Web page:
Brace Brace, v. t. [imp. & p. p. {Braced}; p. pr. & vb. n. {Bracing}.] 1. To furnish with braces; to support; to prop; as, to brace a beam in a building. [1913 Webster]

2. To draw tight; to tighten; to put in a state of tension; to strain; to strengthen; as, to brace the nerves. [1913 Webster]

And welcome war to brace her drums. --Campbell. [1913 Webster]

3. To bind or tie closely; to fasten tightly. [1913 Webster]

The women of China, by bracing and binding them from their infancy, have very little feet. --Locke. [1913 Webster]

Some who spurs had first braced on. --Sir W. Scott. [1913 Webster]

4. To place in a position for resisting pressure; to hold firmly; as, he braced himself against the crowd. [1913 Webster]

A sturdy lance in his right hand he braced. --Fairfax. [1913 Webster]

5. (Naut.) To move around by means of braces; as, to brace the yards. [1913 Webster]

{To brace about} (Naut.), to turn (a yard) round for the contrary tack.

{To brace a yard} (Naut.), to move it horizontally by means of a brace.

{To brace in} (Naut.), to turn (a yard) by hauling in the weather brace.

{To brace one's self}, to call up one's energies. ``He braced himself for an effort which he was little able to make.'' --J. D. Forbes.

{To brace to} (Naut.), to turn (a yard) by checking or easing off the lee brace, and hauling in the weather one, to assist in tacking.

{To brace up} (Naut.), to bring (a yard) nearer the direction of the keel by hauling in the lee brace.

{To brace up sharp} (Naut.), to turn (a yard) as far forward as the rigging will permit. [1913 Webster]

The Collaborative International Dictionary of English. 2000.


Look at other dictionaries:

  • Brace — may refer to:Medical* Brace (orthopaedic), a device used to restrict or assist body movement * Back brace, a device limiting motion of the spine ** Milwaukee brace, a kind of back brace used in the treatment of spinal curvatures * Cervical collar …   Wikipedia

  • Brace — Brace, n. [OF. brace, brasse, the two arms, embrace, fathom, F. brasse fathom, fr. L. bracchia the arms (stretched out), pl. of bracchium arm; cf. Gr. ?.] 1. That which holds anything tightly or supports it firmly; a bandage or a prop. [1913… …   The Collaborative International Dictionary of English

  • brace — brace; brace·let; em·brace·able; em·brace·ment; em·brace·or; rere·brace; thor·ough·brace; un·brace; vam·brace; coun·ter·brace; em·brace; em·brace·ably; …   English syllables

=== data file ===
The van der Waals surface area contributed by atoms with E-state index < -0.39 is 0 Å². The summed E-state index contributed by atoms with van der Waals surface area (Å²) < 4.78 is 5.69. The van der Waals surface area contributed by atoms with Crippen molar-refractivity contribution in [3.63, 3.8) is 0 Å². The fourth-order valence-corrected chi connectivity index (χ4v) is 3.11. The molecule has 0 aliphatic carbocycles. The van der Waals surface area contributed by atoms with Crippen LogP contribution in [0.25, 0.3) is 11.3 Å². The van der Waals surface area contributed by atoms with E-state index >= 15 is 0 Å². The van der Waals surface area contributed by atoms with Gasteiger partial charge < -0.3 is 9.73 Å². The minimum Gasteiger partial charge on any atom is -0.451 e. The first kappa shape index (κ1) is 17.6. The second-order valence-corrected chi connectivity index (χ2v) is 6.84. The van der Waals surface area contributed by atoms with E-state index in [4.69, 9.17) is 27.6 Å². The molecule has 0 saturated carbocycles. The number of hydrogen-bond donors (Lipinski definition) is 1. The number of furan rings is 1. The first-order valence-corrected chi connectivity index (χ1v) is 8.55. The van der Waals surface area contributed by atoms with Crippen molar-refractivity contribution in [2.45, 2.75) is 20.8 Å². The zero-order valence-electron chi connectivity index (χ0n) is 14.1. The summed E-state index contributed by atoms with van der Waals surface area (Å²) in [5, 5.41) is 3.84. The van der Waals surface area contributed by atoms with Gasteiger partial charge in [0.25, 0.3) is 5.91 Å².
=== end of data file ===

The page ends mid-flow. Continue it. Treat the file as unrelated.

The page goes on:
• Brace — Eddy Brace Rashid MacDonald (* 23. August 1986 in Surabaja, Indonesien) ist ein niederländisch surinamischer Sänger. Zu Beginn seiner Gesangskarriere nannte er sich Brayce. Inhaltsverzeichnis …   Deutsch Wikipedia

  • brace — ► NOUN 1) (braces) Brit. a pair of straps passing over the shoulders and fastening to the top of trousers to hold them up. 2) a strengthening or supporting piece or part. 3) a wire device fitted in the mouth to straighten the teeth. 4) (also… …   English terms dictionary

  • brace — brace1 [brās] vt. braced, bracing [ME bracen < OFr bracer, to brace, embrace < L brachia, pl. of brachium, an arm < Gr brachiōn, arm, upper arm < brachys, short (in contrast to the longer lower arm): see MERRY] 1. to tie or bind on… …   English World dictionary

  • brace — (ant. o region. brage, bragia, bracia) s.f. [dal germ. brasa ]. 1. [fuoco senza fiamma prodotto da legna o carboni accesi] ▶◀ (region.) brasa, (region.) brasca, (region.) carbonina, (region.) cinice, (region.) cinigia. ‖ tizzo, tizzone.… …   Enciclopedia Italiana

  • Brace — Brace, v. i. To get tone or vigor; to rouse one s energies; with up. [Colloq.] [1913 Webster] …   The Collaborative International Dictionary of English

  • brace — BRÁCE s. pl. v. indispensabili, izmene. Trimis de siveco, 13.09.2007. Sursa: Sinonime  bráce s.f. pl. – (Bucov., rar) Indispensabili. – var. braci, s.m. pl. lat. bracae (Candrea Dens., 173; DAR). Cuvînt practic nefolo …   Dicționar Român

  • brace — n *couple, pair, yoke brace vb *support, sustain, buttress, prop, bolster Analogous words: *strengthen, reinforce, fortify, energize, invigorate …   New Dictionary of Synonyms

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